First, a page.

HL Deb 13 March 1967 vol 281 cc114-27

8.3 p.m.

Order of the Day for the Second Reading read.


My Lords, I beg to move that this Bill be now read a second time. The limit on Post Office borrowing is fixed in terms of the total accumulated debt to the Exchequer which may be outstanding at any one time. The present limit—that is, the upper limit prescribed by the Post Office (Borrowing Powers) Act 1964, subject to a Resolution by another place, which was taken on March 4 last—is £1,320 million. This limit is likely to be reached some time in the summer of 1967—this summer. The Bill proposes that the limit should be extended in the first instance to £1,750 million. It also makes proposals for further extension by Resolution to £2,200 million. So far as can be foreseen, the lower limit should meet Post Office borrowing needs up to about the middle of 1969, and the upper limit should last until some time in 1971. In short, the Bill deals with an increase of £880 million in the Post Office borrowing powers. Total investment requirements are likely to amount to about £1,500 million, with the balance coming from Post Office depreciation and profits, all of which are ploughed back into the business.

Your Lordships will be interested to have a broad and, at this hour, rather short outline of the Post Office plans for the next few years. But before doing this I should like to draw attention to two other matters. First, this Bill contains a new feature, as compared with previous Post Office Bills; namely, Clause 2. Section 10(1) of the Post Office Act 1961 authorises the Postmaster General to borrow from only two sources: the Treasury and the Bank of England. However, the giro service is expected to start next year and, technically, money deposited in giro accounts will be borrowed from the account holders. In this respect the position will be similar to that of money received on current account by banks. Clause 2 of the present Bill is intended to remove any doubt there may be in relation to the borrowing provisions of the 1961 Act.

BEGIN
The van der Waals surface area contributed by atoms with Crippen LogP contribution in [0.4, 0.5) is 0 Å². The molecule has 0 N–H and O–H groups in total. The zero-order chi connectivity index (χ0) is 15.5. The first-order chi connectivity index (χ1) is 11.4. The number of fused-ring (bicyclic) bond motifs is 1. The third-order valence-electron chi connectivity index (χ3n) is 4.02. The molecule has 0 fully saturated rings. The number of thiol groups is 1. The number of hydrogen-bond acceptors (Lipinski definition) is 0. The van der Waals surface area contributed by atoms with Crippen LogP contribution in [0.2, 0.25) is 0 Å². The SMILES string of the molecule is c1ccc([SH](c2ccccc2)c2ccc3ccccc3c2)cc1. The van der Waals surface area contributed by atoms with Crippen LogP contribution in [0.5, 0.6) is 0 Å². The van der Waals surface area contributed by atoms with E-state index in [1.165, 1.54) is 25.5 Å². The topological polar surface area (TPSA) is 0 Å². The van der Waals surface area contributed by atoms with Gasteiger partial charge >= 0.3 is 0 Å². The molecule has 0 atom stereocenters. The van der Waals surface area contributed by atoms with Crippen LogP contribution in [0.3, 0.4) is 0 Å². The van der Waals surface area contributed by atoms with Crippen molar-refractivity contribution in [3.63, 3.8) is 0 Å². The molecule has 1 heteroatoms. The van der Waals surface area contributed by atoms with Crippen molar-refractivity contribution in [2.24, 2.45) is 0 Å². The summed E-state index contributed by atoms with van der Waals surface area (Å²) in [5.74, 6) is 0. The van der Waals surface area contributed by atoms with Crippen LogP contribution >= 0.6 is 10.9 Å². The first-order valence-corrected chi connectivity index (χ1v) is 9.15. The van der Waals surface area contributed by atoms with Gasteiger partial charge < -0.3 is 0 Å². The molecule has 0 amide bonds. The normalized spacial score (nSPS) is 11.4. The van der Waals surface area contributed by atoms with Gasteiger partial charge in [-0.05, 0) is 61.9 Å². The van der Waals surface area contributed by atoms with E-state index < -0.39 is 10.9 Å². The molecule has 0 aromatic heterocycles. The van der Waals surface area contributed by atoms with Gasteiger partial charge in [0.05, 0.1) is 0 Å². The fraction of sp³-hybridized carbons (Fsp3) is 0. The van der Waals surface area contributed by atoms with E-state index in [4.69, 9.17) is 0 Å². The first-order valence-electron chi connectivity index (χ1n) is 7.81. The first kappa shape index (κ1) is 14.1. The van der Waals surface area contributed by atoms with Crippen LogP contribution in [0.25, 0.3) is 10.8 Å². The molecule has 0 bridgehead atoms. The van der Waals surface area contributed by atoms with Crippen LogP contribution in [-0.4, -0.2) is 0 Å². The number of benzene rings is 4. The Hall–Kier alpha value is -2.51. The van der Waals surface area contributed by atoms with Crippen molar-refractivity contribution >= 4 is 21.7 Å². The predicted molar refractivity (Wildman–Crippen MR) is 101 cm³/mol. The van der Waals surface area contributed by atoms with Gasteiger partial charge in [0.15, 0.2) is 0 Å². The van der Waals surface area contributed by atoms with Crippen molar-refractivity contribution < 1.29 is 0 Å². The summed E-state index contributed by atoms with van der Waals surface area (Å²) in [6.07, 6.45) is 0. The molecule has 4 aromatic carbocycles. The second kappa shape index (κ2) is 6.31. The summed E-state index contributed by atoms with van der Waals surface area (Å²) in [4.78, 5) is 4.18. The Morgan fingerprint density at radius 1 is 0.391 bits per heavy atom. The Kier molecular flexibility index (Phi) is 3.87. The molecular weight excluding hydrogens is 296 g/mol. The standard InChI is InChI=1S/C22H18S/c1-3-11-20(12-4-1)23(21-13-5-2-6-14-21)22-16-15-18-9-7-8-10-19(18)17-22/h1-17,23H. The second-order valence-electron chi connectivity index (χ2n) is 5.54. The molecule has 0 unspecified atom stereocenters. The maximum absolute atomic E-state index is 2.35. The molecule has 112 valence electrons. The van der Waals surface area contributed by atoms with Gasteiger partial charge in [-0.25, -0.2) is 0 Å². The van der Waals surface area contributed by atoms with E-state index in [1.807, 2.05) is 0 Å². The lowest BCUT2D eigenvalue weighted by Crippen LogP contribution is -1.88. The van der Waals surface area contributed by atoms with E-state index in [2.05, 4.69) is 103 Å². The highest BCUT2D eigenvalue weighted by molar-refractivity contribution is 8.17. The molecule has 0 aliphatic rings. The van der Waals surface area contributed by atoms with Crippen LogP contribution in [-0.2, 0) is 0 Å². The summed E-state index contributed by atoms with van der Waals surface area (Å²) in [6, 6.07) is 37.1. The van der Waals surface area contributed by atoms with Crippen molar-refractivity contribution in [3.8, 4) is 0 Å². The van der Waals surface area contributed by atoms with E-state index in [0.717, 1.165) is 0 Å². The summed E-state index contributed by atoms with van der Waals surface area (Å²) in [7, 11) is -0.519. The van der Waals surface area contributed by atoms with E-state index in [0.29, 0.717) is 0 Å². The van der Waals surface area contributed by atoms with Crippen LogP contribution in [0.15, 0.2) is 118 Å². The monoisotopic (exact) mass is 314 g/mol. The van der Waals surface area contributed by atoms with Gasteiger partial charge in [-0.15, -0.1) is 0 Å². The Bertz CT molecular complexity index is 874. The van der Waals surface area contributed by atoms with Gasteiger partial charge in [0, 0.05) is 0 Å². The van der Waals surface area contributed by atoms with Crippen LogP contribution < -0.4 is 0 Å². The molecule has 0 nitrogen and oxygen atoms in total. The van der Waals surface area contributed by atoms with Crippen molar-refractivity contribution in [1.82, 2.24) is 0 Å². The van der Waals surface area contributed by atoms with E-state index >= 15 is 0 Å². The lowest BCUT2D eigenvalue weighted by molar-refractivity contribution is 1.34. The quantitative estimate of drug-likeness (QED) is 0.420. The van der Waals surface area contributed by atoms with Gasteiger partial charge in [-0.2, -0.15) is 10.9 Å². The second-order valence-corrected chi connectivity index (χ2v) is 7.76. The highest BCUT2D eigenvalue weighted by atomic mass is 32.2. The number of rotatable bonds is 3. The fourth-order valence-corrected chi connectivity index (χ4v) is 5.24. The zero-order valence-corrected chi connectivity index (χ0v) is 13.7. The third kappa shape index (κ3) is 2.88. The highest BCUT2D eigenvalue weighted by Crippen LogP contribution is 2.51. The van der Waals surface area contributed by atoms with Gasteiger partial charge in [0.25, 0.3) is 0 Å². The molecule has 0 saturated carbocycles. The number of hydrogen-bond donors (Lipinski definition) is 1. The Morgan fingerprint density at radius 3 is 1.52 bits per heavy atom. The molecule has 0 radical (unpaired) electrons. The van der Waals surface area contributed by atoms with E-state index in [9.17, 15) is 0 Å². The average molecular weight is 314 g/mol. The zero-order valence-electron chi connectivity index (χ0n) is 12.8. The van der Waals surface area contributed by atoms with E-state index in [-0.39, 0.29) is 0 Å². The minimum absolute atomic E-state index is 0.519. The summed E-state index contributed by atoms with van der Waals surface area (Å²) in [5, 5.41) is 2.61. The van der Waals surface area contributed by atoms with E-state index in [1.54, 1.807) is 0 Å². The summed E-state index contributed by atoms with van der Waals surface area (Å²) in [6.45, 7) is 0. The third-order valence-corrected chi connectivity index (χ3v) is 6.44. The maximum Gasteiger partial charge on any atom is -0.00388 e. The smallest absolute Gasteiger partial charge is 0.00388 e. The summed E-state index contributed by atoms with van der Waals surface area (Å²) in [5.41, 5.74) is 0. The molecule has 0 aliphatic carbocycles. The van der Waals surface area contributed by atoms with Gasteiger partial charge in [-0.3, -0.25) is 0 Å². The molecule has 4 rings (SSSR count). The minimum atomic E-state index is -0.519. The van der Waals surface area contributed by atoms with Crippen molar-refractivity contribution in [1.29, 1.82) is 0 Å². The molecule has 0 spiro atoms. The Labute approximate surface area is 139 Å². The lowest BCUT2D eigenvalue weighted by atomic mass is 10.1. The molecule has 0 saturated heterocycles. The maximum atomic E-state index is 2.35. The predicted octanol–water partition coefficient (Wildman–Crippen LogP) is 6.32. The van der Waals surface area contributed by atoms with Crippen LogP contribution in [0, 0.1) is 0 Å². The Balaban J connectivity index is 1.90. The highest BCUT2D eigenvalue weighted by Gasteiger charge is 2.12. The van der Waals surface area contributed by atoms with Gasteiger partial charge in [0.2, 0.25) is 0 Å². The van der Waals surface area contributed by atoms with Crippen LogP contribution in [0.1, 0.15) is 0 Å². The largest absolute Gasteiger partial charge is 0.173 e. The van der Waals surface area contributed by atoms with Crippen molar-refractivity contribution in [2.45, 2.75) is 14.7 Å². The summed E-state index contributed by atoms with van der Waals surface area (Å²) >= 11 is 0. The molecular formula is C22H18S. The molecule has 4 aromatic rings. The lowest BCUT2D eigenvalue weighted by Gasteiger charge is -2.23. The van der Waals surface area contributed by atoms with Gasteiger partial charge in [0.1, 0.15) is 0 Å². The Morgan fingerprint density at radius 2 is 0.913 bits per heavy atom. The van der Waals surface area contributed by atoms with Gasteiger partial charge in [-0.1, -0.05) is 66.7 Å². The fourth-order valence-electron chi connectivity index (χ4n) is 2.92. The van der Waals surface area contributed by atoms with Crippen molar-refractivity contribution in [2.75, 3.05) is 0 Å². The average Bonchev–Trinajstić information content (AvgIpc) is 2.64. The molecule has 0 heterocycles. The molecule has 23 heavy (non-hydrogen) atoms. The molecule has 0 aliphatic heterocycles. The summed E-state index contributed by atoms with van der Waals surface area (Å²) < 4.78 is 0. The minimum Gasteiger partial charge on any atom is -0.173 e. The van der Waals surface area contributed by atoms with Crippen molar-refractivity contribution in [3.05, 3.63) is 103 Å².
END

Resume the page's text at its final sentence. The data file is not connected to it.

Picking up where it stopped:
Secondly, I should like to refer to the general context in which this Bill is being considered. Your Lordships' House was informed on August 3 last that the Government had decided that the Post Office should become a public Corporation, and that a White Paper setting out the Government's proposals would be presented, after the fullest consultation with the representatives of the staff of the Post Office, and after there had been an opportunity to study the Report of the Select Committee on Nationalised Industries, which has been examining the Post Office. The Select Committee's Report was published on February 28, and is being studied carefully by my right honourable friend the Postmaster General and his colleagues. Your Lordships will not expect me to discuss it in detail tonight. The White Paper on the re-organisation of the Post Office will be presented shortly, and I am sure that it will be read with great interest.

It may be asked why the Bill should deal with Post Office investment requirements up to 1971 if the Department is to become a public Corporation. The reason is that as Parliament has not yet approved the change in status, the Government did not feel that it would be right to provide for a shorter period than is usual in Bills of this kind.

Although the Post Office telecommunications services employ many people, these services are, by their nature, primarily technological. The postal service, which is being extensively mechanised, relies heavily on manual skills and labour. It follows that the greater part of the money to be borrowed under the Bill will be spent on telecommunications. Broadly speaking, it will be spent in three ways: in overcoming deficiencies of plant that now exist; in providing for growth, both in the number of calls and in the number of subscribers, and also in modernising the system and exploiting new developments. I do not wish to weary your Lordships with a lot of figures. No doubt those of your Lordships who are particularly interested will have read the Post Office Annual Report and Accounts.